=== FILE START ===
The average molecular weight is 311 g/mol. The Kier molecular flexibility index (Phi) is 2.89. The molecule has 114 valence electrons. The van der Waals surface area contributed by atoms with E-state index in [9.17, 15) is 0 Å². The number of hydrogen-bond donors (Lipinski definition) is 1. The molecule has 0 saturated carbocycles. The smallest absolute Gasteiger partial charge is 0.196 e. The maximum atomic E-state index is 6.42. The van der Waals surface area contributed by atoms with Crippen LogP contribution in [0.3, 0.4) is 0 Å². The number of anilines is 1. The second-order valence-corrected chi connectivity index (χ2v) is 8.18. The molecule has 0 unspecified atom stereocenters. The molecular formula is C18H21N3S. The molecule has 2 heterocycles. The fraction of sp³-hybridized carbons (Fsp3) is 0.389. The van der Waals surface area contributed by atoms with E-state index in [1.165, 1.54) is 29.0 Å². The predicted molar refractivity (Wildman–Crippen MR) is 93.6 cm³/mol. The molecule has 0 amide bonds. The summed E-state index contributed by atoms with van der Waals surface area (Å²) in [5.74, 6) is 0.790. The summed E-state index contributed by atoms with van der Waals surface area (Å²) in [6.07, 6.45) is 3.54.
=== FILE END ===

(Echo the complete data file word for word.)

The average molecular weight is 311 g/mol. The Kier molecular flexibility index (Phi) is 2.89. The molecule has 114 valence electrons. The van der Waals surface area contributed by atoms with E-state index in [9.17, 15) is 0 Å². The number of hydrogen-bond donors (Lipinski definition) is 1. The molecule has 0 saturated carbocycles. The smallest absolute Gasteiger partial charge is 0.196 e. The maximum atomic E-state index is 6.42. The van der Waals surface area contributed by atoms with Crippen LogP contribution in [0.3, 0.4) is 0 Å². The number of anilines is 1. The second-order valence-corrected chi connectivity index (χ2v) is 8.18. The molecule has 0 unspecified atom stereocenters. The molecular formula is C18H21N3S. The molecule has 2 heterocycles. The fraction of sp³-hybridized carbons (Fsp3) is 0.389. The van der Waals surface area contributed by atoms with E-state index in [1.165, 1.54) is 29.0 Å². The predicted molar refractivity (Wildman–Crippen MR) is 93.6 cm³/mol. The molecule has 0 amide bonds. The summed E-state index contributed by atoms with van der Waals surface area (Å²) in [5.74, 6) is 0.790. The summed E-state index contributed by atoms with van der Waals surface area (Å²) in [6.07, 6.45) is 3.54.